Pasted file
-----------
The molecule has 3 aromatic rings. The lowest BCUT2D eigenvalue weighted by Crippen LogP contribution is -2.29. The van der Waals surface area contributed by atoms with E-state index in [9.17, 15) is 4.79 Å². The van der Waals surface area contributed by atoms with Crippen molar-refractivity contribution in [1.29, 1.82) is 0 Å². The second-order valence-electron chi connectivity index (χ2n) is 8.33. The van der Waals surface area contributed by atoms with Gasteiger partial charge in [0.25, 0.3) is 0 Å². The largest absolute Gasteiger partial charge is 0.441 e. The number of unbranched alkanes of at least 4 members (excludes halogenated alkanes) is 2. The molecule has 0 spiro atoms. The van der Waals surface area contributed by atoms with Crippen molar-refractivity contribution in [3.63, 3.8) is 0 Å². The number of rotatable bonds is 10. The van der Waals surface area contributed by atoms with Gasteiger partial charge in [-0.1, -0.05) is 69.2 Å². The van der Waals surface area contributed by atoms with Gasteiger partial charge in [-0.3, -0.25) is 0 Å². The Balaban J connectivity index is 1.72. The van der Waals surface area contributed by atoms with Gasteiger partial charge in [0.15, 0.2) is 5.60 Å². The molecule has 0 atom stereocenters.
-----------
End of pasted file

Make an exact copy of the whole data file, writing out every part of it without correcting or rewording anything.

The molecule has 3 aromatic rings. The lowest BCUT2D eigenvalue weighted by Crippen LogP contribution is -2.29. The van der Waals surface area contributed by atoms with E-state index in [9.17, 15) is 4.79 Å². The van der Waals surface area contributed by atoms with Crippen molar-refractivity contribution in [1.29, 1.82) is 0 Å². The second-order valence-electron chi connectivity index (χ2n) is 8.33. The van der Waals surface area contributed by atoms with Gasteiger partial charge in [0.25, 0.3) is 0 Å². The largest absolute Gasteiger partial charge is 0.441 e. The number of unbranched alkanes of at least 4 members (excludes halogenated alkanes) is 2. The molecule has 0 spiro atoms. The van der Waals surface area contributed by atoms with Crippen molar-refractivity contribution in [3.63, 3.8) is 0 Å². The number of rotatable bonds is 10. The van der Waals surface area contributed by atoms with Gasteiger partial charge in [-0.1, -0.05) is 69.2 Å². The van der Waals surface area contributed by atoms with Gasteiger partial charge in [-0.3, -0.25) is 0 Å². The Balaban J connectivity index is 1.72. The van der Waals surface area contributed by atoms with Gasteiger partial charge in [0.15, 0.2) is 5.60 Å². The molecule has 0 atom stereocenters.